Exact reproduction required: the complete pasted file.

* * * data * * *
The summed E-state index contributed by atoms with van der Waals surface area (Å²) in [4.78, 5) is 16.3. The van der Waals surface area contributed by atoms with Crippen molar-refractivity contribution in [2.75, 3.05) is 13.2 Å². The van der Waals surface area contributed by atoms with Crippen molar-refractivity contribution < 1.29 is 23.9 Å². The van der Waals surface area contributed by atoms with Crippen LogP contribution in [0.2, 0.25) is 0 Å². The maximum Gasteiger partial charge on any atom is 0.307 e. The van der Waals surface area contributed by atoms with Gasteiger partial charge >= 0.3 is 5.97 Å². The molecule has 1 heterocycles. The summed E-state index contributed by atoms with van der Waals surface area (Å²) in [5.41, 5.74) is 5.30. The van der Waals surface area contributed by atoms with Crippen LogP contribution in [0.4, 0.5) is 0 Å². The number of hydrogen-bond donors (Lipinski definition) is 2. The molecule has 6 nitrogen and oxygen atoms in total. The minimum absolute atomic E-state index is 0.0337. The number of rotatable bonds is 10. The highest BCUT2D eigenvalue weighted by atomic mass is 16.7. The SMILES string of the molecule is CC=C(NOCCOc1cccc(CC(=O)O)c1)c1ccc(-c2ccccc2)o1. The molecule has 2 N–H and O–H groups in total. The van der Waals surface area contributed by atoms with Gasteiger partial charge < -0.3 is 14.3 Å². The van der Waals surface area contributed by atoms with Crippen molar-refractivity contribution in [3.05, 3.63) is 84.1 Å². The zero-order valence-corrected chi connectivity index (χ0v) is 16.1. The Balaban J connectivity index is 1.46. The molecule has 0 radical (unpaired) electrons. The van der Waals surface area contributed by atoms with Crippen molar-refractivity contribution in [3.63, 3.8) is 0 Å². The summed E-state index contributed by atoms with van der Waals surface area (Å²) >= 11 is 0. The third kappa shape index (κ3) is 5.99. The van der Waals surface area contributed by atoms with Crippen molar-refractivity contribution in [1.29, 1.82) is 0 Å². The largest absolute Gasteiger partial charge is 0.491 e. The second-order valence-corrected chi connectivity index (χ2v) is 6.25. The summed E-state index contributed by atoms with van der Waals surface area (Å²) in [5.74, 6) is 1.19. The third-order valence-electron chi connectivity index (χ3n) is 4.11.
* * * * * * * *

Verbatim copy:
The summed E-state index contributed by atoms with van der Waals surface area (Å²) in [4.78, 5) is 16.3. The van der Waals surface area contributed by atoms with Crippen molar-refractivity contribution in [2.75, 3.05) is 13.2 Å². The van der Waals surface area contributed by atoms with Crippen molar-refractivity contribution < 1.29 is 23.9 Å². The van der Waals surface area contributed by atoms with Crippen LogP contribution in [0.2, 0.25) is 0 Å². The maximum Gasteiger partial charge on any atom is 0.307 e. The van der Waals surface area contributed by atoms with Gasteiger partial charge >= 0.3 is 5.97 Å². The molecule has 1 heterocycles. The summed E-state index contributed by atoms with van der Waals surface area (Å²) in [5.41, 5.74) is 5.30. The van der Waals surface area contributed by atoms with Crippen LogP contribution in [0.4, 0.5) is 0 Å². The number of hydrogen-bond donors (Lipinski definition) is 2. The molecule has 6 nitrogen and oxygen atoms in total. The minimum absolute atomic E-state index is 0.0337. The number of rotatable bonds is 10. The highest BCUT2D eigenvalue weighted by atomic mass is 16.7. The SMILES string of the molecule is CC=C(NOCCOc1cccc(CC(=O)O)c1)c1ccc(-c2ccccc2)o1. The molecule has 2 N–H and O–H groups in total. The van der Waals surface area contributed by atoms with Gasteiger partial charge < -0.3 is 14.3 Å². The van der Waals surface area contributed by atoms with Crippen molar-refractivity contribution in [3.05, 3.63) is 84.1 Å². The zero-order valence-corrected chi connectivity index (χ0v) is 16.1. The Balaban J connectivity index is 1.46. The molecule has 0 radical (unpaired) electrons. The van der Waals surface area contributed by atoms with Crippen molar-refractivity contribution in [3.63, 3.8) is 0 Å². The summed E-state index contributed by atoms with van der Waals surface area (Å²) >= 11 is 0. The third kappa shape index (κ3) is 5.99. The van der Waals surface area contributed by atoms with Crippen molar-refractivity contribution in [1.29, 1.82) is 0 Å². The largest absolute Gasteiger partial charge is 0.491 e. The second-order valence-corrected chi connectivity index (χ2v) is 6.25. The summed E-state index contributed by atoms with van der Waals surface area (Å²) in [5.74, 6) is 1.19. The third-order valence-electron chi connectivity index (χ3n) is 4.11.